Potter then shifted to working with acrylics and oils on canvas, which eventually led to the purchase of a painting party franchise (similar to events like Wine and Canvas). The business venture didn’t end up working in Potter’s favor, due in part to substantial competition from other painting studios. Franchise rules also prevented him from renting a dedicated space for teaching, preferring instead he remain mobile and conduct classes in restaurants. After a few years, Potter closed up shop and got a studio in Seymour, Indiana, where he spends three or four days a week. He’s glad for the time away from home, where he is distracted from making art by “everything that needs to get done.”

About a year ago, Potter began painting random animals in nests and notes that “they’ve kind of taken off.” He’s gotten good feedback from arts lovers at various events, including the recent Monument Circle Art Fair, and loves that his work often makes people burst out laughing. He enjoys the community and networking opportunities at fairs around the state, such as Greenwood’s WAMMfest and the Columbus Indiana ArtFest.

In his Seymour, Indiana, studio Potter distances himself from distractions to focus on his work. - COURTESY GREGORY POTTER
  • Courtesy Gregory Potter
  • In his Seymour, Indiana, studio Potter distances himself from distractions to focus on his work.

“I’m not sure where it’s going,” he says of his otherwise flightless animals. One suspects he will have the same laid-back approach to any change in his style as he does with various media he’s used: “If it works, great. If not, I had a good time.”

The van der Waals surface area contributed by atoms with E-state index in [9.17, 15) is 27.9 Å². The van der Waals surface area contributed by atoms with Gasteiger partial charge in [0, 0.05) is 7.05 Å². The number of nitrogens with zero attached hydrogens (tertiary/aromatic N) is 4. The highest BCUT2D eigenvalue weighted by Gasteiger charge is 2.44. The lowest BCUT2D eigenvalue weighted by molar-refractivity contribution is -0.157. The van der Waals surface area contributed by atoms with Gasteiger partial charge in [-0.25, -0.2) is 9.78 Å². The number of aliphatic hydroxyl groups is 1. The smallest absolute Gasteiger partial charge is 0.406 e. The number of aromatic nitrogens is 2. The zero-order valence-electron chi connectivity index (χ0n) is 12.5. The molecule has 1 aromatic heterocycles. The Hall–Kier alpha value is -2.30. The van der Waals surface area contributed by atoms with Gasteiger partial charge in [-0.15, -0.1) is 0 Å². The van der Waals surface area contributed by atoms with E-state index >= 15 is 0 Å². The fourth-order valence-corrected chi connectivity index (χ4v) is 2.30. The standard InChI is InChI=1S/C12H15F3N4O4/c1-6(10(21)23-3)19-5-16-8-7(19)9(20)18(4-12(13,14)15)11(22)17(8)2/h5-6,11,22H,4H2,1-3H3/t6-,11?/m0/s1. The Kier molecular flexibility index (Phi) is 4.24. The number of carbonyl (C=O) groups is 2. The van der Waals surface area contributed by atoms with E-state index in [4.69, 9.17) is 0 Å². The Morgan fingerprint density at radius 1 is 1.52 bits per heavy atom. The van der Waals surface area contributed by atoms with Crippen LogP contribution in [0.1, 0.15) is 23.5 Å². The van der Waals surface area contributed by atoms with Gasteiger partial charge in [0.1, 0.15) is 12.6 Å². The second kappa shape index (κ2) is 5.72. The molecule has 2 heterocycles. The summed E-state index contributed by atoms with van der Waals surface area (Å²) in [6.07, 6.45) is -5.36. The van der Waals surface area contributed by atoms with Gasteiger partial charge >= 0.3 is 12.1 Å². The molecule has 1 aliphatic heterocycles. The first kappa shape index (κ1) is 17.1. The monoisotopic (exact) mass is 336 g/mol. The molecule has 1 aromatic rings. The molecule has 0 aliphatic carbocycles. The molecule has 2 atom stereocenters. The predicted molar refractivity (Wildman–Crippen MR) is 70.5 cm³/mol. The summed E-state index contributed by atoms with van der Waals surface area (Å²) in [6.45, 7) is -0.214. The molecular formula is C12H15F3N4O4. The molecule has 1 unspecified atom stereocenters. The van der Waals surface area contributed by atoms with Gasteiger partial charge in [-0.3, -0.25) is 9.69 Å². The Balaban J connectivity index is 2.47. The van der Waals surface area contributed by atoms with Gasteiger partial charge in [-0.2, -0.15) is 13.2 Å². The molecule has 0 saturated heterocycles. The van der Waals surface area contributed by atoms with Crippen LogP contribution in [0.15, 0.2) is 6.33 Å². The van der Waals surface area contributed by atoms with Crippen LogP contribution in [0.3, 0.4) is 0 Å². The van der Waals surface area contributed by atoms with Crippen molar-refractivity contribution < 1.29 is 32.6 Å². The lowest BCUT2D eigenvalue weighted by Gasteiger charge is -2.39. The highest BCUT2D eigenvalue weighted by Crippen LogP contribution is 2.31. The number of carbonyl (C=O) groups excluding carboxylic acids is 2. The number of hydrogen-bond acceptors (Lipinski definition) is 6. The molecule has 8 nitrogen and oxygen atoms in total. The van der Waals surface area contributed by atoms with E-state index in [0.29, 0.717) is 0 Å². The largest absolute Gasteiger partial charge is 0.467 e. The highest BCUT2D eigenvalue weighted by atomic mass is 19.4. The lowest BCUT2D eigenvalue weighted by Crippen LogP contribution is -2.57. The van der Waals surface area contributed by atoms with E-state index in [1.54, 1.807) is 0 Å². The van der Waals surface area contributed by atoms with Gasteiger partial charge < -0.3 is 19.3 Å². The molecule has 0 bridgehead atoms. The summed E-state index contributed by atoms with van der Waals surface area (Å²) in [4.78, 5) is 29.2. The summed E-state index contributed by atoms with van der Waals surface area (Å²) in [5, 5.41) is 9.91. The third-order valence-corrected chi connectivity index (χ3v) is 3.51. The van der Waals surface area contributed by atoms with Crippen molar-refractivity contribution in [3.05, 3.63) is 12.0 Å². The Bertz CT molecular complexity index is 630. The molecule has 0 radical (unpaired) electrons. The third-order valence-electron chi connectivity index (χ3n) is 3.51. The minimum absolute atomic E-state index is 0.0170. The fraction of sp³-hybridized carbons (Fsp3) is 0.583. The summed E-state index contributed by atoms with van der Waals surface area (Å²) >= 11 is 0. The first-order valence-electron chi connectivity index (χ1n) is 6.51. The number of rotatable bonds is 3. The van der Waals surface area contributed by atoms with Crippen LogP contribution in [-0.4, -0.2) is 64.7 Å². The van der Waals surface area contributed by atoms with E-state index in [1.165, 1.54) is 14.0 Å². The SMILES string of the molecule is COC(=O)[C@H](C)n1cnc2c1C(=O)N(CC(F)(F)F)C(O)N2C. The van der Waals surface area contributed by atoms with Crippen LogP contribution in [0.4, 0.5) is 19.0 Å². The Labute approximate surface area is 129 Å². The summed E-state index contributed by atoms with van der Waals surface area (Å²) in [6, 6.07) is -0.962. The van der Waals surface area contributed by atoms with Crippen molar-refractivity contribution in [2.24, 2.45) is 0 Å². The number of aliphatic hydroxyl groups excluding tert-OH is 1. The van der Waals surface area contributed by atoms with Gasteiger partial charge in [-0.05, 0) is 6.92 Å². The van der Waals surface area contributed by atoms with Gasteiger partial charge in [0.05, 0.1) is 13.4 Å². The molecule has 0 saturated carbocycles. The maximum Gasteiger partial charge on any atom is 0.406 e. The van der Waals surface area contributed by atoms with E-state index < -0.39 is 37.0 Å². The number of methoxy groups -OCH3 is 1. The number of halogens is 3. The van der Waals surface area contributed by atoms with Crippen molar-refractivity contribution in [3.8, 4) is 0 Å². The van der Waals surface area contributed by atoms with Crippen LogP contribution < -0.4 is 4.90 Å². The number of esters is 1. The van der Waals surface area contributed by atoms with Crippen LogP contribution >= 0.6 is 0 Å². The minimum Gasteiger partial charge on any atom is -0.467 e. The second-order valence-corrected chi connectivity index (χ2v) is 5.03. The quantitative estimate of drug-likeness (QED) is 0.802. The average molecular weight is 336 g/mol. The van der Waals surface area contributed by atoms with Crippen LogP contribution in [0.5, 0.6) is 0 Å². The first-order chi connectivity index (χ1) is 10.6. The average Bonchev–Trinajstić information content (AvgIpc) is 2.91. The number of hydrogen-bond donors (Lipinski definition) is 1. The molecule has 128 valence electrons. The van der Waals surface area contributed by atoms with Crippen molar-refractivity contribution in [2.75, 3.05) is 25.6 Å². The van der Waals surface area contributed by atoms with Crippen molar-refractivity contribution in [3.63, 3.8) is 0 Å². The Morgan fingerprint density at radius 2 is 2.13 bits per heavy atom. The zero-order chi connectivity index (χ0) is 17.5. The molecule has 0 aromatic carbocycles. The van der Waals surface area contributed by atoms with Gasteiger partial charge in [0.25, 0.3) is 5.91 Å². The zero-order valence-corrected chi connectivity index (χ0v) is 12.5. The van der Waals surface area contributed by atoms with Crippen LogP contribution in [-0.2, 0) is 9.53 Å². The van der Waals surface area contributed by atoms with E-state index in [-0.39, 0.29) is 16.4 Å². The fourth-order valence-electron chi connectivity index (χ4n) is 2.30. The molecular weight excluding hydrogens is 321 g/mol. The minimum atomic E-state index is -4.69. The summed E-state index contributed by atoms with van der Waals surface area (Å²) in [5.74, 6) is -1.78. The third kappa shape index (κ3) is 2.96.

Potter paints a lot of commissions, many from people who want their beloved pets immortalized in a fun portrait. He enjoys the work, much as he does teaching. “Doing small classes is great therapy for [me],” he says. His relaxed approach surely inspires other artists, no matter their skill level, because he leaves art open to interpretation.

He also lets people “put their own sense of whatever” on his paintings, leading others to guess that his aloft animals are “above all the B.S.” or “leaving without knowing where [they’re] going.” Potter just shrugs it off: “Ninety-five percent of what you see at art fairs is landscapes. I’m not looking for anything deep or subversive – just humor.”

Potter only began exhibiting in 2014 and participated in about four shows this year. His goal is to return to the Monument Circle fair and WAMMfest next year, as well as participate in the Broad Ripple Art Fair and Penrod.

He learned the hard way some good lessons from owning his painting franchise, including the fact that it’s very difficult to create art and simultaneously market it.

“I’m perfectly happy passing out cards at fairs,” he says, adding that he loves interacting with attendees. While sales are important, Potter also appreciates people taking the time to stop and look at his art. “I like the sociable setting, even if [the people] are strangers. I like being surrounded by artists and people who enjoy art and like to laugh with me.”

Flamingo on My Back highlights Potter's humorous sense of the absurd. - IMAGE BY GREGORY POTTER
  • Image by Gregory Potter
  • Flamingo on My Back highlights Potter's humorous sense of the absurd.

Take the chance to meet Potter and see his art up close at the Artisan Market at the Johnson County Museum of History (135 N. Main St., Franklin) this Saturday (Nov. 7th) from 10 a.m. to 4 p.m. His work will also be on display at Hotel Tango Whiskey (702 Virginia Ave.) in December. Or for additional info, visit his Facebook page or his website, which features a wonderful and gentle truth about his work: “When I paint, I feel at peace with the world.”